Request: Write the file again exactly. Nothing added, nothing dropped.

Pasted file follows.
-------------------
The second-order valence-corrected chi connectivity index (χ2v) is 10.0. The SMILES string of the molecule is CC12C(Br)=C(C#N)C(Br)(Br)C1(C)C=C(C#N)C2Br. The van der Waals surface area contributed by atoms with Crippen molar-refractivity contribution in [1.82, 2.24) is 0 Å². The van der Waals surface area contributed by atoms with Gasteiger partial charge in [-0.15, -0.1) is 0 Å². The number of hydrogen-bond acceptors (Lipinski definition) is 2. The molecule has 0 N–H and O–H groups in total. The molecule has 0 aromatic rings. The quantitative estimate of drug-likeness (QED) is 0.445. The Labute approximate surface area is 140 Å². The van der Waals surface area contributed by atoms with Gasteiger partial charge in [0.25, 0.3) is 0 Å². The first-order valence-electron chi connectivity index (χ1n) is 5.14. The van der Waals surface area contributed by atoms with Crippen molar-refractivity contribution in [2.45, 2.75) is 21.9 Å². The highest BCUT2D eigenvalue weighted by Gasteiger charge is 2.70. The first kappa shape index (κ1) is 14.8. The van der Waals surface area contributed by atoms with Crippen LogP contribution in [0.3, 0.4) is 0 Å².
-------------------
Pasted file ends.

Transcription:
The second-order valence-corrected chi connectivity index (χ2v) is 10.0. The SMILES string of the molecule is CC12C(Br)=C(C#N)C(Br)(Br)C1(C)C=C(C#N)C2Br. The van der Waals surface area contributed by atoms with Crippen molar-refractivity contribution in [1.82, 2.24) is 0 Å². The van der Waals surface area contributed by atoms with Gasteiger partial charge in [-0.15, -0.1) is 0 Å². The number of hydrogen-bond acceptors (Lipinski definition) is 2. The molecule has 0 N–H and O–H groups in total. The molecule has 0 aromatic rings. The quantitative estimate of drug-likeness (QED) is 0.445. The Labute approximate surface area is 140 Å². The van der Waals surface area contributed by atoms with Gasteiger partial charge in [0.25, 0.3) is 0 Å². The first-order valence-electron chi connectivity index (χ1n) is 5.14. The van der Waals surface area contributed by atoms with Crippen molar-refractivity contribution in [2.45, 2.75) is 21.9 Å². The highest BCUT2D eigenvalue weighted by Gasteiger charge is 2.70. The first kappa shape index (κ1) is 14.8. The van der Waals surface area contributed by atoms with Crippen LogP contribution in [0.3, 0.4) is 0 Å².